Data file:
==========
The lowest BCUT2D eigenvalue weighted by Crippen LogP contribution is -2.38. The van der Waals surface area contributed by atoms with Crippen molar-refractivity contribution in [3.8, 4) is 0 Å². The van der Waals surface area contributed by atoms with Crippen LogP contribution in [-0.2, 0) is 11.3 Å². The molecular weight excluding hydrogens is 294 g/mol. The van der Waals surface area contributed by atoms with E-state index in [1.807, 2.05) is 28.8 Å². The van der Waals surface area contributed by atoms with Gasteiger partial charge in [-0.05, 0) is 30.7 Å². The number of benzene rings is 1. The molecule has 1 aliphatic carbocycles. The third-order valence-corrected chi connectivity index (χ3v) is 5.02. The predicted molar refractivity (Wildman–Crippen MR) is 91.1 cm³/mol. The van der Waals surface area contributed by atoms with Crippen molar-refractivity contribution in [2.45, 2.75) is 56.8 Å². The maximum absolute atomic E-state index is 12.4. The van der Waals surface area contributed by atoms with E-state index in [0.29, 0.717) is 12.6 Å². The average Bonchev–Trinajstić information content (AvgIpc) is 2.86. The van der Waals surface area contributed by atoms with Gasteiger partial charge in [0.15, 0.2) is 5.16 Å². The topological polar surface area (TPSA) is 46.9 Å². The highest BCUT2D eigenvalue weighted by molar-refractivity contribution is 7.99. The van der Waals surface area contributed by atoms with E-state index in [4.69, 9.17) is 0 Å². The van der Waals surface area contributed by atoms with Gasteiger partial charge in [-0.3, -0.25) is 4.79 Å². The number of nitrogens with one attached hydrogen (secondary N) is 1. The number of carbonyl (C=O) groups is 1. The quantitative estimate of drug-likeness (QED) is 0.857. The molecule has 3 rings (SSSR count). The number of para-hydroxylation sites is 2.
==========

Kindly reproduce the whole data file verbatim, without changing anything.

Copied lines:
The lowest BCUT2D eigenvalue weighted by Crippen LogP contribution is -2.38. The van der Waals surface area contributed by atoms with Crippen molar-refractivity contribution in [3.8, 4) is 0 Å². The van der Waals surface area contributed by atoms with Crippen LogP contribution in [-0.2, 0) is 11.3 Å². The molecular weight excluding hydrogens is 294 g/mol. The van der Waals surface area contributed by atoms with E-state index in [1.807, 2.05) is 28.8 Å². The van der Waals surface area contributed by atoms with Gasteiger partial charge in [-0.05, 0) is 30.7 Å². The number of benzene rings is 1. The molecule has 1 aliphatic carbocycles. The third-order valence-corrected chi connectivity index (χ3v) is 5.02. The predicted molar refractivity (Wildman–Crippen MR) is 91.1 cm³/mol. The van der Waals surface area contributed by atoms with Crippen molar-refractivity contribution in [2.45, 2.75) is 56.8 Å². The maximum absolute atomic E-state index is 12.4. The van der Waals surface area contributed by atoms with E-state index in [0.29, 0.717) is 12.6 Å². The average Bonchev–Trinajstić information content (AvgIpc) is 2.86. The van der Waals surface area contributed by atoms with Gasteiger partial charge in [0.15, 0.2) is 5.16 Å². The topological polar surface area (TPSA) is 46.9 Å². The highest BCUT2D eigenvalue weighted by molar-refractivity contribution is 7.99. The van der Waals surface area contributed by atoms with E-state index in [4.69, 9.17) is 0 Å². The van der Waals surface area contributed by atoms with Gasteiger partial charge in [-0.3, -0.25) is 4.79 Å². The number of nitrogens with one attached hydrogen (secondary N) is 1. The number of carbonyl (C=O) groups is 1. The quantitative estimate of drug-likeness (QED) is 0.857. The molecule has 3 rings (SSSR count). The number of para-hydroxylation sites is 2.